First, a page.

“Rhode Island’s Radio Legacy Continues”

Photo of rhombic antenna at W1OP
Providence Radio Association’s historic Collins antenna used during the recent MARS Armed Forces Day Crossband Test, with PRA Club President Dave Tessitore, K1DT, and Vice President John Good, W1GS

Contributed by Nancy Austin KC1NEK, NCRC and Dave Tessitore, K1DT, PRA

Rhode Island is a small state with a rich history. The Providence Radio Association invests in RI’s radio legacy by maintaining a historic Collins 237B-1 rotatable 13 element log periodic antenna originally installed as part of NAVCOMMSTA Newport’s impressive transmit antenna farm on Beavertail Point, Jamestown RI from c.1964-1975. On Saturday 13 May 2023, the Providence Radio Association again participated in the MARS Armed Forces Day (AFD) Crossband Test using their historic antenna and the equally historic call sign, NAF.

NAF began operation from the Naval Torpedo Station, Newport, RI c. 1900, and was among the first US Naval Radio shore stations. Eventually, several naval radio stations were consolidated as NAVCOMMSTA Newport. NAF transmitted from c.1900 until 1975 at various coastal Narragansett Bay locations, including NAVRADSTA (T) Beavertail Point (Jamestown).

The Providence Radio Association shares the next chapter in this rich Rhode Island radio history: “The drastic curtailment of naval operations on Narragansett Bay in 1975 closed all naval activities at Sachuest Point and Beavertail Point. In 1975 the Navy allowed the Providence Radio Association to hold its annual Field Day exercises at the Beavertail Station. Following the decommissioning of the facility and turn over to land of the State, in 1983 the PRA acquired one of the Collins 237B-1 rotatable log periodic antennas used by NAF and erected it at our club facility in Johnston, RI. It has been utilized since then under the Amateur call sign W1OP. Once a year, we either operate from the original NAVRADSTA (T) location at Beavertail Pt, or we use this antenna from our clubhouse in Johnston to participate in the Armed Forces Day Crossband Test, using its original naval call sign NAF.”

Providence Radio Association club president "Tess," K1DT
Providence Radio Association club president “Tess,” K1DT

For this year’s AFD Crossband Test, the Providence Radio Association again got permission to operate as NAF and transmit on their restored original Collins antenna. The W1OP clubhouse on Neutaconkanut Hill (on the Providence/Johnston border) opened its impressive radio station to members and Amateur Radio guests, including: Dom, N1DM; David, W3DRE; Doug, K3DRE; Andy, AJ1S; John, W1GS; Dave, K1DT; Teri, W1PUP; Jeremy, K1JST; Adam, KC1KCC; and Nancy, KC1NEK. Hundreds of phone QSOs were logged on mostly 20m and 40m.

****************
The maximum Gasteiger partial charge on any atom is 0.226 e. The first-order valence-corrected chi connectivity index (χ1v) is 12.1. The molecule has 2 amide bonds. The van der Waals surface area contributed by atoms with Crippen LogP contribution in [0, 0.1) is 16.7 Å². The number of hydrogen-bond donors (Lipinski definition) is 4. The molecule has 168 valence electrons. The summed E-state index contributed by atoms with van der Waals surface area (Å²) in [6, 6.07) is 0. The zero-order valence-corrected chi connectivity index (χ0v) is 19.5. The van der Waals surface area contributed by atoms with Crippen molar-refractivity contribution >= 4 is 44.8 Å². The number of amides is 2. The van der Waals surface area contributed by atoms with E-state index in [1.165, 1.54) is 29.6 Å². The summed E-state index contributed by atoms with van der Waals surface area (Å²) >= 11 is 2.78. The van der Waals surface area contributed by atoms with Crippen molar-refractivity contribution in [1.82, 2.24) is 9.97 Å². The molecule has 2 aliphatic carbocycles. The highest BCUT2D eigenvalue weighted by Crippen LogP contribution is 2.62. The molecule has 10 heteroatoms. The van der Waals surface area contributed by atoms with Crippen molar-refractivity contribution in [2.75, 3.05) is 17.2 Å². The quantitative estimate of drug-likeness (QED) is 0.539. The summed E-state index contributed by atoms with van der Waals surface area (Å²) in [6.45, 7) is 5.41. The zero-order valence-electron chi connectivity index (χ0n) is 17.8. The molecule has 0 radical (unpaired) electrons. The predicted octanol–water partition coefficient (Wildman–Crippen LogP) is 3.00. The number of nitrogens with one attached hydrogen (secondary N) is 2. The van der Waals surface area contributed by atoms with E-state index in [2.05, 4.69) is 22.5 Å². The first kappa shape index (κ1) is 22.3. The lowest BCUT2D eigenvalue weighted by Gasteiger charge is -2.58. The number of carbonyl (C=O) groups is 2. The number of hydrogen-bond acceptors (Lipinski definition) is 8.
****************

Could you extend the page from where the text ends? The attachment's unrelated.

As the ARRL notes: “The AFD Crossband Test is a unique opportunity to test two-way communications between military communicators and radio stations in the Amateur Radio Service (ARS), as authorized in 47 CFR 97.111. These tests provide opportunities and challenges for radio operators to demonstrate individual technical skills in a tightly controlled exercise scenario. Military stations will transmit on selected frequencies and will announce the specific ARS frequencies monitored. All of the times are Zulu (Z), and all frequencies are Upper Side Band (USB) unless otherwise noted.”

For more on the history of call sign NAF and their restored Collins antenna, reach out to Providence Radio Association club president Dave Tessitore “Tess”, K1DT, at k1dt@verizon.net.

Radio communication has a long history in Rhode Island. By 1900, Newport’s naval officers were given instruction in wireless technology. Newport’s Torpedo Station was one of the first of a network of U.S. Navy shore radio stations, along with an adjacent site at the Naval Training Center used to train radio operators for the Navy. From c.1964 until 1975, Sachuest Point on Aquidneck Island and Beavertail on Jamestown served as key receive and transmit stations. Today, Amateur Radio offers an experiential learning gateway to 21st century workforce development opportunities in electronics and wireless radio communication, both analog and digital. This highly relevant mission is at the heart of many ARRL-affiliated RI radio clubs.


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